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Manuscript Studies
Medieval and Early Modern

I. Towards a Definition of "Manuscript Studies"

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The Sciences of Historical Study (including "literary history")

Where does historical evidence come from? We can posit that historical evidence comes primarily from documents and artefacts. Of course, the distinction between these two is not easy to maintain for very long: documents are a kind of artefact and the physical properties of a book can be studied in much the same way as the physical properties of a burial urn can be; and, on the other hand, non-documentary artefacts must be "read" and interpreted with skills similar to those applied to documents. Still, there is some usefulness in recognizing that there are linguistic and non-linguistic sources of historical evidence.

Philosophy and historiography: the attempt to establish first principles of historical study and methodology.

Chronology: the study of temporal concepts, ideas of the movement of time, calendars, etc.

Philology: the study of the languages in which documents are preserved.

Epigraphy: the study of inscriptions.

Numismatics: the study of coins.

Sigillography: the study of seals, especially those attached to documents. While obviously related to the discipline of diplomatics, sigillography also has implications for, and requires the assistance of, the study of art, numismatics, and heraldry.

Heraldry: the study of heraldic symbols and their history, the identification of armorial bearings, etc.

Prosopography: the study of pedigree, biography, and genealogy, especially among royal and noble families (people of power and influence), including the study of family names.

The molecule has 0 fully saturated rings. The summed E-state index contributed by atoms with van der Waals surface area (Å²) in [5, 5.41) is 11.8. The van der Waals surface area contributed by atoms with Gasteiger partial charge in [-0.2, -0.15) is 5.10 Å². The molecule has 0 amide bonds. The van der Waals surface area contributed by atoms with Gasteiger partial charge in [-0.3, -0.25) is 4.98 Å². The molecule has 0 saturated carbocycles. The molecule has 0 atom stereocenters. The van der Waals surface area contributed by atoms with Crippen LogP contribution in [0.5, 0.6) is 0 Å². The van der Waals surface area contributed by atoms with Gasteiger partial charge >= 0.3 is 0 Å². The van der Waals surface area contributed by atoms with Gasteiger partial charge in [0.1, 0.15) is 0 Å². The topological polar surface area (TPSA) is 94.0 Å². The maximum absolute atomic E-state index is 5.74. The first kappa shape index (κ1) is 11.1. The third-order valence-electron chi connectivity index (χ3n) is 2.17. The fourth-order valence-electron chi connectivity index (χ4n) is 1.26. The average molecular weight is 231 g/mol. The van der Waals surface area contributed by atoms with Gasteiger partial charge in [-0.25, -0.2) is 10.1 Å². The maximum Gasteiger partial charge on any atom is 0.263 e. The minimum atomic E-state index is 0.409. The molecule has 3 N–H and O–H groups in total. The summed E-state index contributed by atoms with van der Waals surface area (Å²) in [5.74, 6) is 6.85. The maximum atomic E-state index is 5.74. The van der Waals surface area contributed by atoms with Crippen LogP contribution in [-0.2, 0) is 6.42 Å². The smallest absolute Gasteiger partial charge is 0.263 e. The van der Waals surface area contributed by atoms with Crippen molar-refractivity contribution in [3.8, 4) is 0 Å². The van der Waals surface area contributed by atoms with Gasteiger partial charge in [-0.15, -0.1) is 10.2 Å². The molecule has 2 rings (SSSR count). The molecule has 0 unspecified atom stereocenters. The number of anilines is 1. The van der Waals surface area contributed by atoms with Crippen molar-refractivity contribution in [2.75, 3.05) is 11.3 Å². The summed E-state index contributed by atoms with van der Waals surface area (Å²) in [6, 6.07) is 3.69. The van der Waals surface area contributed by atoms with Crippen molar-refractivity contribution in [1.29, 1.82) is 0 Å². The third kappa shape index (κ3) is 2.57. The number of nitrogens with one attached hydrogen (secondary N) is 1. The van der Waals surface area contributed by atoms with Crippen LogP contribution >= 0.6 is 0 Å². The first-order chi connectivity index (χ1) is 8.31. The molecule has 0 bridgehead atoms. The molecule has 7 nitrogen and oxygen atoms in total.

Archaeology: the search for and interpretation of artefacts, usually recovered from underground (e.g., grave goods, building foundations).

Historical study of music, art, architecture, costume.

Historical geography: the study of changes through history of the landscape and the human occupation of the landscape, including the study of place names.

Diplomatics: the study of official documents, charters, etc., especially with a view to establishing their authenticity and historical significance. Father Boyle's definition: "Diplomatics, or in Mabillon's terminology, Res diplomatica, is a form of literary criticism that is based on a detailed examination of documentary records in order to understand what they say and to see if what they say is consistent with what is known of fact" (Leonard E. Boyle, "Diplomatics," in Medieval Studies: An Introduction, ed. James M. Powell, 2nd ed. [Syracuse: Syracuse University Press, 1992], p. 82).

Papyrology: the study of papyrus. Between the second and fourth centuries, the preservation of writing in the Latin world moved from papyrus (stored in rolls) to parchment (stored in a "codex," being pages bound into a book--thus creating the first "random access" information retrieval system). By extension, "papyrology" is also used of the study of paper ("paper" and "papyrus" being, etymologically, the same word).